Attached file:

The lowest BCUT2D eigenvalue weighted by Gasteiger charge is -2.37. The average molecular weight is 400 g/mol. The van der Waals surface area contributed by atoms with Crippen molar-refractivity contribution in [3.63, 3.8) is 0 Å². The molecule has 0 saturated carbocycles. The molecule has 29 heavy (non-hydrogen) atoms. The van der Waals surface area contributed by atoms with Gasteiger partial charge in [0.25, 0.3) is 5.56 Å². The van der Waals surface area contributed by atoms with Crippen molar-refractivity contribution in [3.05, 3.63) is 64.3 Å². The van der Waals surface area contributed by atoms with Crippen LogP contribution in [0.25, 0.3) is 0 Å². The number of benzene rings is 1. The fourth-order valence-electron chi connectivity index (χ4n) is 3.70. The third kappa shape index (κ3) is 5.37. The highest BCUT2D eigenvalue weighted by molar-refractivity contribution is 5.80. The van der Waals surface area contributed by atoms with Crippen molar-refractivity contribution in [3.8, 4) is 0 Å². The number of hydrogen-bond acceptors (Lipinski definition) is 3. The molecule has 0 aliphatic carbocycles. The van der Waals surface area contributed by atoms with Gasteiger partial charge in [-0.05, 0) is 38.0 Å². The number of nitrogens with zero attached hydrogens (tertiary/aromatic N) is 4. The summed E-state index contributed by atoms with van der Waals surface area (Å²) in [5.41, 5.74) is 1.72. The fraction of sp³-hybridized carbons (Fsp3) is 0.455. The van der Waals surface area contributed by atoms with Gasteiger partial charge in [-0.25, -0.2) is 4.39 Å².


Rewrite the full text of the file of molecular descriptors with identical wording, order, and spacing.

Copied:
The lowest BCUT2D eigenvalue weighted by Gasteiger charge is -2.37. The average molecular weight is 400 g/mol. The van der Waals surface area contributed by atoms with Crippen molar-refractivity contribution in [3.63, 3.8) is 0 Å². The molecule has 0 saturated carbocycles. The molecule has 29 heavy (non-hydrogen) atoms. The van der Waals surface area contributed by atoms with Gasteiger partial charge in [0.25, 0.3) is 5.56 Å². The van der Waals surface area contributed by atoms with Crippen molar-refractivity contribution in [3.05, 3.63) is 64.3 Å². The van der Waals surface area contributed by atoms with Crippen LogP contribution in [0.25, 0.3) is 0 Å². The number of benzene rings is 1. The fourth-order valence-electron chi connectivity index (χ4n) is 3.70. The third kappa shape index (κ3) is 5.37. The highest BCUT2D eigenvalue weighted by molar-refractivity contribution is 5.80. The van der Waals surface area contributed by atoms with Crippen molar-refractivity contribution in [3.8, 4) is 0 Å². The number of hydrogen-bond acceptors (Lipinski definition) is 3. The molecule has 0 aliphatic carbocycles. The van der Waals surface area contributed by atoms with Gasteiger partial charge in [-0.05, 0) is 38.0 Å². The number of nitrogens with zero attached hydrogens (tertiary/aromatic N) is 4. The summed E-state index contributed by atoms with van der Waals surface area (Å²) in [5.41, 5.74) is 1.72. The fraction of sp³-hybridized carbons (Fsp3) is 0.455. The van der Waals surface area contributed by atoms with Gasteiger partial charge in [-0.25, -0.2) is 4.39 Å².